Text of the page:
Many Norse were ‘Vikingr’ (roving and marauding adventurers) others were ‘Kaupamadr’ (buyers and sellers of merchandise) who were the masters of trading goods across their known world. More than a few of their ‘Hafn’ (harbour/port trading towns) have grown to be among the largest North West Europe Cities today, but the largest activity in Nordic society was domestic and rural (fishing and farming).
Norse were well known as traders and they would often have a house which was both the shop and home of a ‘Kaupamadr’. He and his family would display their wears on tables and benches inside their shop and also just outside (a table and six benches are included with this kit). This Norse Trader’s Shop will make a great objective for a reeving band of marauders sacking a rival Warlord’s settlement.
Like this example many a Norse Traders Shop’s had long, deep rafters each side of the gable (almost to the ground). As well as the low roof eaves it had oversized, feature, bargeboards at the gable ends to protect the roofing from flying off in rough weather and cross winds. It was not just bad weather these traders needed protection from and their domestic lives were seldom ever tranquil.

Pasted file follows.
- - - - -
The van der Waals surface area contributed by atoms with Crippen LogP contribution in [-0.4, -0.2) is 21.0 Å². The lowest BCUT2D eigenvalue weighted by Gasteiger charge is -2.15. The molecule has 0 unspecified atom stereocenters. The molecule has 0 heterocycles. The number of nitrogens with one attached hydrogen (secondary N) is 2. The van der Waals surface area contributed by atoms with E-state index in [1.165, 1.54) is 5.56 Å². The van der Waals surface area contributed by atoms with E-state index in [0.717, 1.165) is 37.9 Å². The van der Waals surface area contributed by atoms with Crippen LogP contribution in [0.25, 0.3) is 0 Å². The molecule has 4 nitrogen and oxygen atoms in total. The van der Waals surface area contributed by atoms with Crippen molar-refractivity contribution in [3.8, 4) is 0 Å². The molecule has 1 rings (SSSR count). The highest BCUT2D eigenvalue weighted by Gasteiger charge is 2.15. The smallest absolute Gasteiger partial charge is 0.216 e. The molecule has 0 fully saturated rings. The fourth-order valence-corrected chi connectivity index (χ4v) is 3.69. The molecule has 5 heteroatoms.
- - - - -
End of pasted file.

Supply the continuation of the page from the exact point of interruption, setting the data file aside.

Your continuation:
A brief look at the Icelandic Sagas shows why rural Norse built robust and well defended homesteads – often the stockade around the Longhouse was more of a defendable palisade – as ‘Vikingr’ had no qualms raiding other Norse. Dans, Swedes, Icelanders, Hiberno-Norse and Manx were just as likely to become ‘Anaud Thrall’ (enthralled captives) and sold alongside Finns, Slavs, Angles, Bretons and Welsh in a ‘Hafn’ slave auction. These rural families lived with the fear of raiders from afar but also with the risk of local feuds becoming deadly. Feuding and vendetta was a large influence on Norse culture at this time, vengeance needed to be seen to be had, or your family lost face and your followers deserted you. It was not unknown for feuds to become bloody little wars between close locals, sometimes ending with the losers held up inside their own Longhouse as it was burned to the ground.